BOK lowers growth estimate for 2012 to 3.5%

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BOK lowers growth estimate for 2012 to 3.5%


The central bank lowered its forecast for this year’s economic growth citing slowing exports resulting from wan global growth and high crude oil prices.

The Bank of Korea yesterday revised this year’s economic growth outlook from the 3.7 percent estimated in December to 3.5 percent.

That would be half the growth rate in 2010 and lower than last year’s 3.6 percent.

“The recent improvement in uncertainties related to the sovereign debt problem in the euro zone plays a positive factor for [Korea’s] economic growth,” said Shin Woon, head of the research department at the BOK. “However, slowing global economic growth and the burden of rising crude oil prices is likely to offset the positive influence.”

The new forecast was based on the assumption that the global economy would grow 3.4 percent this year, down from the previous forecast of 3.6 percent.

Most alarming from yesterday’s report was a downsizing of growth prospects for exports, which have been the engine that kept the nation’s economy growing since the global financial crisis of late 2008.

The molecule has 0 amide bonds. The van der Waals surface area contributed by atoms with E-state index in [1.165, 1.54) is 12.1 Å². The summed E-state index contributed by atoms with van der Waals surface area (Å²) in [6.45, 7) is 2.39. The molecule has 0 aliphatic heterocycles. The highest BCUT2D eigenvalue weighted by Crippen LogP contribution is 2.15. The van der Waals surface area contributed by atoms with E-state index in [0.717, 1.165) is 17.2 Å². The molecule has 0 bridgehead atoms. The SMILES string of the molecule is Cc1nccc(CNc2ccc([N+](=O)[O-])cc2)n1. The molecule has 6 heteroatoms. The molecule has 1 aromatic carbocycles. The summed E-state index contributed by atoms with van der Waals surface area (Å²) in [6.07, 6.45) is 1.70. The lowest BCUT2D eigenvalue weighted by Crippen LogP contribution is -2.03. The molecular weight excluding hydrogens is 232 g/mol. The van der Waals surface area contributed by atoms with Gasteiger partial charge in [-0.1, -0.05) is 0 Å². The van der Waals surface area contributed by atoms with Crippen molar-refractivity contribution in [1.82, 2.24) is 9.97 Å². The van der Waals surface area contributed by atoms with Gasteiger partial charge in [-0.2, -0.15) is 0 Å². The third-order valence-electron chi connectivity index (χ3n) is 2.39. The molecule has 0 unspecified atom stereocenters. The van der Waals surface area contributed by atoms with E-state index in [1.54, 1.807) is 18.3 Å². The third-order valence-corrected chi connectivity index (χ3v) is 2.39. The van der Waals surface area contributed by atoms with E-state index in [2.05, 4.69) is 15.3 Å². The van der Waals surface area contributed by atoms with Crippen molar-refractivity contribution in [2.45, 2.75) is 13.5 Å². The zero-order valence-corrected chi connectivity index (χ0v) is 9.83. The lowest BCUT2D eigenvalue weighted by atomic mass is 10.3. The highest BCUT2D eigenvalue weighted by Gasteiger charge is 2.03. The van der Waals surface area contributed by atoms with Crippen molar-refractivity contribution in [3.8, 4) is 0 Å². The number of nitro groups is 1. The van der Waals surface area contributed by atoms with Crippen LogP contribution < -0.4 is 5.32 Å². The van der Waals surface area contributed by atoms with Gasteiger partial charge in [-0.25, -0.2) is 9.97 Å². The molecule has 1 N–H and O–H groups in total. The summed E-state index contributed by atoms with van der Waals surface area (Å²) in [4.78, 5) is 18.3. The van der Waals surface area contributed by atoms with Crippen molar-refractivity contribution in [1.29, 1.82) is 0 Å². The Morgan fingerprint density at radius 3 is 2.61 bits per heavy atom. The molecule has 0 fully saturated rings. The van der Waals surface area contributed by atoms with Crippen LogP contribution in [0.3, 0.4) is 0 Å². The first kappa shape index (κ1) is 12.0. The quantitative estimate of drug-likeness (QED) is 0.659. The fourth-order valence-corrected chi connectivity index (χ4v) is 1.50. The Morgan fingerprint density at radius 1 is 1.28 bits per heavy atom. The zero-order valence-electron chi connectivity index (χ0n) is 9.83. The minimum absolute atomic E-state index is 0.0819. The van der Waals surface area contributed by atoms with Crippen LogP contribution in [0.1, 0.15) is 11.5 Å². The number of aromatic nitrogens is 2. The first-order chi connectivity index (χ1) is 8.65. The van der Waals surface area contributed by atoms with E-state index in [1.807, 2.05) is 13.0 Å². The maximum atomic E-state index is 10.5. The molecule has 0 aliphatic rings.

Export growth is expected to shrink to half of last year’s.

The central bank forecast outbound shipments to grow 1.4 percent on-year, down from 2.6 percent in 2011.

Last week, the Asian Development Bank revised its outlook for Korean economic growth from a 4.3 percent prediction in September to 3.4 percent, citing economic weakness in Europe and the subsiding of China’s rapid growth.

The ADB projected China’s economy to grow 8.5 percent, down from last year’s 9.2 percent.

The domestic market is not likely to ride to the rescue.

The BOK revised its estimate for growth of spending in the private sector from the previous 3.2 percent to 2.8 percent. The central bank cited high home debts and a flat real estate market as factors.

Household debt in Korea has reached a cumulative record of over 900 trillion won ($790 billion).

Crude oil was a major factor for the downgrade of estimated economic growth. In December the central bank projected the average unit price of oil imports for this year to be $102 per barrel. In its revision, it raised the estimate 16 percent to $118.

Despite its lower estimate, the central bank thinks the first half of the year will be a soft patch, and the Korean economy will get back on its feet in the second half.

The BOK projected that in the first six months the economy will grow 3 percent, which will accelerate to 3.9 percent in the second.

As a result, the central bank predicted that the economy would post 4.2 percent growth in the following year.

“Spending in the private sector will likely increase as purchasing power will strengthen resulting from higher wages and an improving job market,” Shin of the BOK said.

The central bank revised its inflation forecast from a previous 3.3 percent to 3.2 percent and said 350,000 new jobs will be created this year, up from the previous estimate of 280,000.

By Lee Ho-jeong []

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